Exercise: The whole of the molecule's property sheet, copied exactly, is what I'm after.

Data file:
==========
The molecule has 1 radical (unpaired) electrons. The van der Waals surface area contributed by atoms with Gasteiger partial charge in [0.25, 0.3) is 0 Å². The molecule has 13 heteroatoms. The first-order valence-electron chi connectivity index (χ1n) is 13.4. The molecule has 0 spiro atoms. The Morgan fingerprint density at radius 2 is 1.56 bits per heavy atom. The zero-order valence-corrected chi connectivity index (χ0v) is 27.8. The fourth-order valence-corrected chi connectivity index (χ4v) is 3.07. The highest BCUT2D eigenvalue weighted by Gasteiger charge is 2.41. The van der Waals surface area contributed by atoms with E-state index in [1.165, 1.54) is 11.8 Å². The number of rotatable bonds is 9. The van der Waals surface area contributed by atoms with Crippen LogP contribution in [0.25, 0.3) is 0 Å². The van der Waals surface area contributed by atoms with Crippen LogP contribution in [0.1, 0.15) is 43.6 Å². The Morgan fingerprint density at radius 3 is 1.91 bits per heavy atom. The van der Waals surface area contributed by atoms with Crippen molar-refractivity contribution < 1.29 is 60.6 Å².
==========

The molecule has 1 radical (unpaired) electrons. The van der Waals surface area contributed by atoms with Gasteiger partial charge in [0.25, 0.3) is 0 Å². The molecule has 13 heteroatoms. The first-order valence-electron chi connectivity index (χ1n) is 13.4. The molecule has 0 spiro atoms. The Morgan fingerprint density at radius 2 is 1.56 bits per heavy atom. The zero-order valence-corrected chi connectivity index (χ0v) is 27.8. The fourth-order valence-corrected chi connectivity index (χ4v) is 3.07. The highest BCUT2D eigenvalue weighted by Gasteiger charge is 2.41. The van der Waals surface area contributed by atoms with E-state index in [1.165, 1.54) is 11.8 Å². The number of rotatable bonds is 9. The van der Waals surface area contributed by atoms with Crippen LogP contribution in [0.25, 0.3) is 0 Å². The van der Waals surface area contributed by atoms with Crippen LogP contribution in [0.1, 0.15) is 43.6 Å². The Morgan fingerprint density at radius 3 is 1.91 bits per heavy atom. The van der Waals surface area contributed by atoms with Crippen molar-refractivity contribution < 1.29 is 60.6 Å².